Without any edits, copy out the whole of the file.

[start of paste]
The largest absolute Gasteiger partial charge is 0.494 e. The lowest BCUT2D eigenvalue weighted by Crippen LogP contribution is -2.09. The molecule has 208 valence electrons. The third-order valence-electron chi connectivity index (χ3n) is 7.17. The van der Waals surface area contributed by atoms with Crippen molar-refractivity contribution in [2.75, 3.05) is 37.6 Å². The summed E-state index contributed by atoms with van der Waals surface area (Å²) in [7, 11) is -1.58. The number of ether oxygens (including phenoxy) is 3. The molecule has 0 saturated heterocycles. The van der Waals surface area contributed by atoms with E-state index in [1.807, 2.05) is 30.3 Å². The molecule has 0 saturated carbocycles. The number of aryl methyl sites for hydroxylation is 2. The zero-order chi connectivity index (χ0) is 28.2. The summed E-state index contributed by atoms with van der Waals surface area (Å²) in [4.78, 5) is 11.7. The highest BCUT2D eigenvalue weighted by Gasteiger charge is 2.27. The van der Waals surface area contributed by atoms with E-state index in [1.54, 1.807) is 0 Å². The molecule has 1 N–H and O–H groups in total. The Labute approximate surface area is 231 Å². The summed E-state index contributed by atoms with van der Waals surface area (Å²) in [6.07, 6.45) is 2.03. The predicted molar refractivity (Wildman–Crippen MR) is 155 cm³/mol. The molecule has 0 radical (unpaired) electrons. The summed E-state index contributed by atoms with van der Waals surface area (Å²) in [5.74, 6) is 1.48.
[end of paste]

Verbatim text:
The largest absolute Gasteiger partial charge is 0.494 e. The lowest BCUT2D eigenvalue weighted by Crippen LogP contribution is -2.09. The molecule has 208 valence electrons. The third-order valence-electron chi connectivity index (χ3n) is 7.17. The van der Waals surface area contributed by atoms with Crippen molar-refractivity contribution in [2.75, 3.05) is 37.6 Å². The summed E-state index contributed by atoms with van der Waals surface area (Å²) in [7, 11) is -1.58. The number of ether oxygens (including phenoxy) is 3. The molecule has 0 saturated heterocycles. The van der Waals surface area contributed by atoms with E-state index in [1.807, 2.05) is 30.3 Å². The molecule has 0 saturated carbocycles. The number of aryl methyl sites for hydroxylation is 2. The zero-order chi connectivity index (χ0) is 28.2. The summed E-state index contributed by atoms with van der Waals surface area (Å²) in [4.78, 5) is 11.7. The highest BCUT2D eigenvalue weighted by Gasteiger charge is 2.27. The van der Waals surface area contributed by atoms with E-state index in [1.54, 1.807) is 0 Å². The molecule has 1 N–H and O–H groups in total. The Labute approximate surface area is 231 Å². The summed E-state index contributed by atoms with van der Waals surface area (Å²) in [6.07, 6.45) is 2.03. The predicted molar refractivity (Wildman–Crippen MR) is 155 cm³/mol. The molecule has 0 radical (unpaired) electrons. The summed E-state index contributed by atoms with van der Waals surface area (Å²) in [5.74, 6) is 1.48.